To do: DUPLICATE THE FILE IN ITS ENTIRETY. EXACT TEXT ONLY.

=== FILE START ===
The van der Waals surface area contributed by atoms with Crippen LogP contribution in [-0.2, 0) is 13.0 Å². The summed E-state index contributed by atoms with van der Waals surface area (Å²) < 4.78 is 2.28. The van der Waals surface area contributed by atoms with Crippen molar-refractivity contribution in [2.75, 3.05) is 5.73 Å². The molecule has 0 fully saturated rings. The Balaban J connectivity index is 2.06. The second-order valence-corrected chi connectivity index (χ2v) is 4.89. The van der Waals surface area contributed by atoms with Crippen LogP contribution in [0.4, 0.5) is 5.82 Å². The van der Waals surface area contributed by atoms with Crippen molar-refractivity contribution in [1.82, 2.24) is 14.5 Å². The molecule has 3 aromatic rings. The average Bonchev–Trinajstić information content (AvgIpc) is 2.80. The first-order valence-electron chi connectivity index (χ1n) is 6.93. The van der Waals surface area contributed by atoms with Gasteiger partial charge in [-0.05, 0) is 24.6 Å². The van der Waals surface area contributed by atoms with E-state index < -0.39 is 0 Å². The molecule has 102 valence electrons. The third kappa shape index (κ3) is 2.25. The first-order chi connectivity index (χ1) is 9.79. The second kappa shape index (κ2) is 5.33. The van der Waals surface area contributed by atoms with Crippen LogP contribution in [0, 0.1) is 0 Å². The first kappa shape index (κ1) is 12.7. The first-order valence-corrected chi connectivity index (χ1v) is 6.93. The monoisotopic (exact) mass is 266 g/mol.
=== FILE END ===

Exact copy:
The van der Waals surface area contributed by atoms with Crippen LogP contribution in [-0.2, 0) is 13.0 Å². The summed E-state index contributed by atoms with van der Waals surface area (Å²) < 4.78 is 2.28. The van der Waals surface area contributed by atoms with Crippen molar-refractivity contribution in [2.75, 3.05) is 5.73 Å². The molecule has 0 fully saturated rings. The Balaban J connectivity index is 2.06. The second-order valence-corrected chi connectivity index (χ2v) is 4.89. The van der Waals surface area contributed by atoms with Crippen LogP contribution in [0.4, 0.5) is 5.82 Å². The van der Waals surface area contributed by atoms with Crippen molar-refractivity contribution in [1.82, 2.24) is 14.5 Å². The molecule has 3 aromatic rings. The average Bonchev–Trinajstić information content (AvgIpc) is 2.80. The first-order valence-electron chi connectivity index (χ1n) is 6.93. The van der Waals surface area contributed by atoms with Gasteiger partial charge in [-0.05, 0) is 24.6 Å². The van der Waals surface area contributed by atoms with E-state index < -0.39 is 0 Å². The molecule has 102 valence electrons. The third kappa shape index (κ3) is 2.25. The first-order chi connectivity index (χ1) is 9.79. The second kappa shape index (κ2) is 5.33. The van der Waals surface area contributed by atoms with Crippen LogP contribution in [0, 0.1) is 0 Å². The first kappa shape index (κ1) is 12.7. The first-order valence-corrected chi connectivity index (χ1v) is 6.93. The monoisotopic (exact) mass is 266 g/mol.